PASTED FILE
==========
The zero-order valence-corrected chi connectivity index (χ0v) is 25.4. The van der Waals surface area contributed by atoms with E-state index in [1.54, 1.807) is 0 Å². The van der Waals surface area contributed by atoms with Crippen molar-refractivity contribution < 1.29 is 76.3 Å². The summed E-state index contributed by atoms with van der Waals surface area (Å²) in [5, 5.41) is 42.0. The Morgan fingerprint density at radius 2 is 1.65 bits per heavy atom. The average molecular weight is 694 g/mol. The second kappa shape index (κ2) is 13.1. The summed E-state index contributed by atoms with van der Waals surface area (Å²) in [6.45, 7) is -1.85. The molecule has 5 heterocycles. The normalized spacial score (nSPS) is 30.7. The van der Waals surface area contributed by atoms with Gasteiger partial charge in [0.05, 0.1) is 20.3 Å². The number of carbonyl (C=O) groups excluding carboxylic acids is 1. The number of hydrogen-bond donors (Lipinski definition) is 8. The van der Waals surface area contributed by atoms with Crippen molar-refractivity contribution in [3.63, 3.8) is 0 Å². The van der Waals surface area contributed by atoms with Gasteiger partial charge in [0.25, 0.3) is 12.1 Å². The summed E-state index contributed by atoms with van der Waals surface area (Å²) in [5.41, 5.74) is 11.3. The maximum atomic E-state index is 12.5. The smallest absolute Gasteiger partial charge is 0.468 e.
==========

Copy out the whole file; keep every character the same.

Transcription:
The zero-order valence-corrected chi connectivity index (χ0v) is 25.4. The van der Waals surface area contributed by atoms with E-state index in [1.54, 1.807) is 0 Å². The van der Waals surface area contributed by atoms with Crippen molar-refractivity contribution < 1.29 is 76.3 Å². The summed E-state index contributed by atoms with van der Waals surface area (Å²) in [5, 5.41) is 42.0. The Morgan fingerprint density at radius 2 is 1.65 bits per heavy atom. The average molecular weight is 694 g/mol. The second kappa shape index (κ2) is 13.1. The summed E-state index contributed by atoms with van der Waals surface area (Å²) in [6.45, 7) is -1.85. The molecule has 5 heterocycles. The normalized spacial score (nSPS) is 30.7. The van der Waals surface area contributed by atoms with Gasteiger partial charge in [0.05, 0.1) is 20.3 Å². The number of carbonyl (C=O) groups excluding carboxylic acids is 1. The number of hydrogen-bond donors (Lipinski definition) is 8. The van der Waals surface area contributed by atoms with Crippen molar-refractivity contribution in [3.63, 3.8) is 0 Å². The van der Waals surface area contributed by atoms with Gasteiger partial charge in [0.25, 0.3) is 12.1 Å². The summed E-state index contributed by atoms with van der Waals surface area (Å²) in [5.41, 5.74) is 11.3. The maximum atomic E-state index is 12.5. The smallest absolute Gasteiger partial charge is 0.468 e.